Friendly rabbit blockade
Unable to step backward and blocked in all other directions, all seven gold rabbits are stuck in place, neutralizing the entire gold army.
The ideal pieces for blockading an elephant are rabbits of the same color. An enemy rabbit can be pushed in any cardinal direction that there is an empty square, but there is no way to move one's own rabbit backward. Even a centralised elephant can sometimes be blockaded by its own rabbits.
At right, observe the position after move 48s of this game. Well-placed silver pieces combine with five advanced gold rabbits to blockade the gold elephant, camel, and dog. In the east, four more gold pieces can't move at all. The gold horses are stuck in their home half of the board. Silver must be careful not to loosen the blockade, but the g4 dog can be safely captured or moved, as long as no viable path is opened for it or a gold horse to dislodge the silver cat on f5. Short of a miscue by Silver, Gold has no way to free his elephant, although he could get limited freedom for other pieces by sacrificing the elephant, which he did on 57g.
The g4 and h4 gold rabbits block the gold camel and horse, which in turn block the gold elephant. (Game)
Blockading the gold elephant on g6 would often require the silver elephant to remain on g5, since a silver phalanx extending to g4 could be highly vulnerable. Here, however, that phalanx is formed mostly by stuck gold pieces. Gold might have hoped to get a piece onto e6 or f7 and then move his elephant through the trap, but the silver elephant can now easily prevent that. Two advanced gold rabbits have allowed Silver to completely immobilize three strong gold pieces.
The gold camel can capture a piece before the silver elephant can get free.
A full blockade is hard to achieve, but sometimes an elephant can be marginalized enough that it won't be a factor for several turns. In this position (see game), Silver's horse-by-camel hostage is useless; with the silver elephant boxed in, the strongest free piece is the gold camel. The blockade is not total: the silver elephant could eventually escape through the c6 trap, though such maneuvering would mess up Silver's position and also give the gold camel time to make a capture.
The gold elephant is cut off from the center.
When an elephant is next to a trap, it is somewhat decentralized, and thus can potentially be cut off from a substantial part of the board. If the enemy elephant is not on one of the four central squares, it is occasionally possible to station a clump of friendly pieces on those squares, creating a substantial barrier between that elephant and at least one trap. In the diagram at right, from this game, the six central silver pieces keep Gold's elephant away from his own eastern home trap.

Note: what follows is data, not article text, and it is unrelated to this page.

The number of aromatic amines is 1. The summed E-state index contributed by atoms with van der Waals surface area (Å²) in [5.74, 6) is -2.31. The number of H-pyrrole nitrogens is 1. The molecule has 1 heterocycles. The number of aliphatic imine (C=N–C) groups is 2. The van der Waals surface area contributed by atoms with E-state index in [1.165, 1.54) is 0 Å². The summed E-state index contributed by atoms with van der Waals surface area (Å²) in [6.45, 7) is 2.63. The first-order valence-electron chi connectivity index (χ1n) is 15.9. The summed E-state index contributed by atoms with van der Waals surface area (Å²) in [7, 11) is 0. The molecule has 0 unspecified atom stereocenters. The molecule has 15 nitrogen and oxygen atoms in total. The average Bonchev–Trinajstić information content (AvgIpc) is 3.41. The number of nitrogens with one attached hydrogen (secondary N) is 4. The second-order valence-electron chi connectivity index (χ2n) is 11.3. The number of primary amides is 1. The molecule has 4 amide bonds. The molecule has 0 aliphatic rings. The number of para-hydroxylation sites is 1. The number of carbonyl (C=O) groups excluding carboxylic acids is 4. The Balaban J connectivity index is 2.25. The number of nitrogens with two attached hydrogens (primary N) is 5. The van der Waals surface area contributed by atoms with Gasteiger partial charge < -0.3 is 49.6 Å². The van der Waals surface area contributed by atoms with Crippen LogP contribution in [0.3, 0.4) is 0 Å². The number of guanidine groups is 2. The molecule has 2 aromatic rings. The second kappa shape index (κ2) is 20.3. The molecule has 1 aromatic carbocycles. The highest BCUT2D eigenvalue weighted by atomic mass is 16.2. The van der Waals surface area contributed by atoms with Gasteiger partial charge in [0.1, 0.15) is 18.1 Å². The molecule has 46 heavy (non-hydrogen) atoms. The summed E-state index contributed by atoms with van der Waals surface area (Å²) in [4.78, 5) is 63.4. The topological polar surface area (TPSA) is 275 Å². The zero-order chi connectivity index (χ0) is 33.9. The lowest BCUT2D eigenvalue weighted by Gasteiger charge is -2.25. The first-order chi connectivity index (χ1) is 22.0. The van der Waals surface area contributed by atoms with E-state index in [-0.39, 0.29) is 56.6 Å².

This strategy must be used with great caution, however; if the dividing wall does not hold, the pieces likely can't all retreat. This blockade worked because Silver had a strong position overall. Silver subsequently slid his elephant to e4, from where it then captured the gold camel.
Silver's many advanced pieces have hopelessly blockaded the gold elephant.
When an elephant is decentralized in its own home territory, perhaps holding a hostage, there may be an opportunity to blockade that elephant with a swarm of advanced pieces. In this 2005 Arimaa Challenge game at left, Silver has exploited the bot's susceptibility to elephant blockades.
Notice that the frozen gold cat has become part of the blockade holding in the gold elephant. Gold might try to change that with ha3s Eb3w rb4s Ca4e, but that would let Silver strengthen the blockade; the c4 horse could push the gold cat back to a4, totally blocking in both the cat and the elephant, which couldn't get back to b3 due to the phalanx formed by three rabbits and a horse.
As things stand, the gold elephant might eventually escape to the center via the first two ranks, but then Silver could make captures in c3, and the advanced silver rabbits would become strong goal threats. This type of blockade can help one get control of an away trap.